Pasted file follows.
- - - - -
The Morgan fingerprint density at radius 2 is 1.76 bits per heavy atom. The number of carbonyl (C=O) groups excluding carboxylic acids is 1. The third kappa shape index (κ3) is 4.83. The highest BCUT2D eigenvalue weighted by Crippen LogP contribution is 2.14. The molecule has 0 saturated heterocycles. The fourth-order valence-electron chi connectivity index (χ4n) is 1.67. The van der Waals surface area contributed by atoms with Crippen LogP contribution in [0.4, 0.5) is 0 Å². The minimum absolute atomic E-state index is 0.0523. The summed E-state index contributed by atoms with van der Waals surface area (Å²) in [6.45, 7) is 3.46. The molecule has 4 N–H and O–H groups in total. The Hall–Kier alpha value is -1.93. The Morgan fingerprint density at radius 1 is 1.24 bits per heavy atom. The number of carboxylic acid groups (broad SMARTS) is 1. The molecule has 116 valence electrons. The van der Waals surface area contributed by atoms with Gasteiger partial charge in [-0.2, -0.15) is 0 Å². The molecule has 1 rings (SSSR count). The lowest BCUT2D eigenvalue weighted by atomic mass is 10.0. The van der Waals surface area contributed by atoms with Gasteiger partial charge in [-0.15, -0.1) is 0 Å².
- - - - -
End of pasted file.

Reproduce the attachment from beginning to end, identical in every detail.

The Morgan fingerprint density at radius 2 is 1.76 bits per heavy atom. The number of carbonyl (C=O) groups excluding carboxylic acids is 1. The third kappa shape index (κ3) is 4.83. The highest BCUT2D eigenvalue weighted by Crippen LogP contribution is 2.14. The molecule has 0 saturated heterocycles. The fourth-order valence-electron chi connectivity index (χ4n) is 1.67. The van der Waals surface area contributed by atoms with Crippen LogP contribution in [0.4, 0.5) is 0 Å². The minimum absolute atomic E-state index is 0.0523. The summed E-state index contributed by atoms with van der Waals surface area (Å²) in [6.45, 7) is 3.46. The molecule has 4 N–H and O–H groups in total. The Hall–Kier alpha value is -1.93. The Morgan fingerprint density at radius 1 is 1.24 bits per heavy atom. The number of carboxylic acid groups (broad SMARTS) is 1. The molecule has 116 valence electrons. The van der Waals surface area contributed by atoms with Gasteiger partial charge in [-0.2, -0.15) is 0 Å². The molecule has 1 rings (SSSR count). The lowest BCUT2D eigenvalue weighted by atomic mass is 10.0. The van der Waals surface area contributed by atoms with Gasteiger partial charge in [-0.15, -0.1) is 0 Å².